Professors might want to rethink how their students perceive them. In a study published in the March issue of Learning, Media and Technology, researchers found that professors who reveal a bit of their personal lives are viewed as being more credible and more caring by students.
So maybe the notion we have that a “strictly business” demeanor is a good way to appear focused and knowledgeable is wrong.
It’s understandable: Students should learn from a professor, but knowing that we’re seeing and interacting with a human being puts us at ease and in a better position to process information.
We generally don’t mind hearing faculty go on tangents about previous work experience, their travels or — for those of us who have taken microeconomics — Leonardo’s Pizza. Sometimes, we appreciate the break in the monotony and the chance to connect with our professors.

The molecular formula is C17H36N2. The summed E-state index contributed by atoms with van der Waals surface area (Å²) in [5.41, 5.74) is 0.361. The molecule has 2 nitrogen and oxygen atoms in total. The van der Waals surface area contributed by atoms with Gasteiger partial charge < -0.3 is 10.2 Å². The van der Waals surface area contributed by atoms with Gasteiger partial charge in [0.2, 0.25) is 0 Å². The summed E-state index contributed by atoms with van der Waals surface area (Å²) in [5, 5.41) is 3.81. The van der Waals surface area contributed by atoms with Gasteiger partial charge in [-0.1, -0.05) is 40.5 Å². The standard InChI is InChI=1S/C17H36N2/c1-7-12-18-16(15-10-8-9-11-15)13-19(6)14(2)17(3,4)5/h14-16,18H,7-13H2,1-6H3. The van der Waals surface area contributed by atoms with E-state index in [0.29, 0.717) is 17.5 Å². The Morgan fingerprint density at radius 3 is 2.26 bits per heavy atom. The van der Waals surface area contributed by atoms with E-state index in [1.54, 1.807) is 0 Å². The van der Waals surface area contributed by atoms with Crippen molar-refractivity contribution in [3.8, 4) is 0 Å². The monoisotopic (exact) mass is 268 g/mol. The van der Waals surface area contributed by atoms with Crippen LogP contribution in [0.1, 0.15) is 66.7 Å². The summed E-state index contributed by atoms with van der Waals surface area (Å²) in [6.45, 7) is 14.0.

There’s a balance to be struck, of course, so that we aren’t inundated with hour-long epics involving our instructors’ pets, but professors should let that academic and professional facade slip here and there. Mentioning your family or giving a personal opinion on a subject sometimes helps us more than sticking to stripped-down facts.
Remember: There are reasons robots haven’t replaced our faculty.